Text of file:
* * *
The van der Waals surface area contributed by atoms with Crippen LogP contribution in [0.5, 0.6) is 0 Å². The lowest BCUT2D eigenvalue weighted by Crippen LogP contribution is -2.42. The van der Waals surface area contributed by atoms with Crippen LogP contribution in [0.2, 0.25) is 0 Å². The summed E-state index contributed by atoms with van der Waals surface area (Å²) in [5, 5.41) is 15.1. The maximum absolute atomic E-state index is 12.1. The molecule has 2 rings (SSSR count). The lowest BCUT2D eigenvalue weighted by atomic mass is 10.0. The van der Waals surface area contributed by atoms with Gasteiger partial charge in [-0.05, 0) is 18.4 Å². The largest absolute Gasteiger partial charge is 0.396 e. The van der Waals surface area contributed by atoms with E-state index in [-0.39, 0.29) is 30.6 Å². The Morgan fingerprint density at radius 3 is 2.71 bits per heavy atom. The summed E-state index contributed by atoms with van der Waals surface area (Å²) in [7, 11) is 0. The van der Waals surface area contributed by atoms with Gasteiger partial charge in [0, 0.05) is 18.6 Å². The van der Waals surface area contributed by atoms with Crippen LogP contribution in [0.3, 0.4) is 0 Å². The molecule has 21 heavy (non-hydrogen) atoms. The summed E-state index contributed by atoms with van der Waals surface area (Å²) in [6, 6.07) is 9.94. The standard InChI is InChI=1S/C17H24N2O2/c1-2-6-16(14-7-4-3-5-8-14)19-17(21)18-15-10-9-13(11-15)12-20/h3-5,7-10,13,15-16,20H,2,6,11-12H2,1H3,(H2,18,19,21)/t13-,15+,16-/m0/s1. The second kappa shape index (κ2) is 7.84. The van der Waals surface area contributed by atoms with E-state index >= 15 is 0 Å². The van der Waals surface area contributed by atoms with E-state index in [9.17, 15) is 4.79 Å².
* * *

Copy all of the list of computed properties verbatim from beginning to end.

The van der Waals surface area contributed by atoms with Crippen LogP contribution in [0.5, 0.6) is 0 Å². The lowest BCUT2D eigenvalue weighted by Crippen LogP contribution is -2.42. The van der Waals surface area contributed by atoms with Crippen LogP contribution in [0.2, 0.25) is 0 Å². The summed E-state index contributed by atoms with van der Waals surface area (Å²) in [5, 5.41) is 15.1. The maximum absolute atomic E-state index is 12.1. The molecule has 2 rings (SSSR count). The lowest BCUT2D eigenvalue weighted by atomic mass is 10.0. The van der Waals surface area contributed by atoms with Gasteiger partial charge in [-0.05, 0) is 18.4 Å². The largest absolute Gasteiger partial charge is 0.396 e. The van der Waals surface area contributed by atoms with E-state index in [-0.39, 0.29) is 30.6 Å². The Morgan fingerprint density at radius 3 is 2.71 bits per heavy atom. The summed E-state index contributed by atoms with van der Waals surface area (Å²) in [7, 11) is 0. The van der Waals surface area contributed by atoms with Gasteiger partial charge in [0, 0.05) is 18.6 Å². The van der Waals surface area contributed by atoms with Crippen LogP contribution in [0.3, 0.4) is 0 Å². The molecule has 21 heavy (non-hydrogen) atoms. The summed E-state index contributed by atoms with van der Waals surface area (Å²) in [6, 6.07) is 9.94. The standard InChI is InChI=1S/C17H24N2O2/c1-2-6-16(14-7-4-3-5-8-14)19-17(21)18-15-10-9-13(11-15)12-20/h3-5,7-10,13,15-16,20H,2,6,11-12H2,1H3,(H2,18,19,21)/t13-,15+,16-/m0/s1. The second kappa shape index (κ2) is 7.84. The van der Waals surface area contributed by atoms with E-state index >= 15 is 0 Å². The van der Waals surface area contributed by atoms with E-state index in [9.17, 15) is 4.79 Å².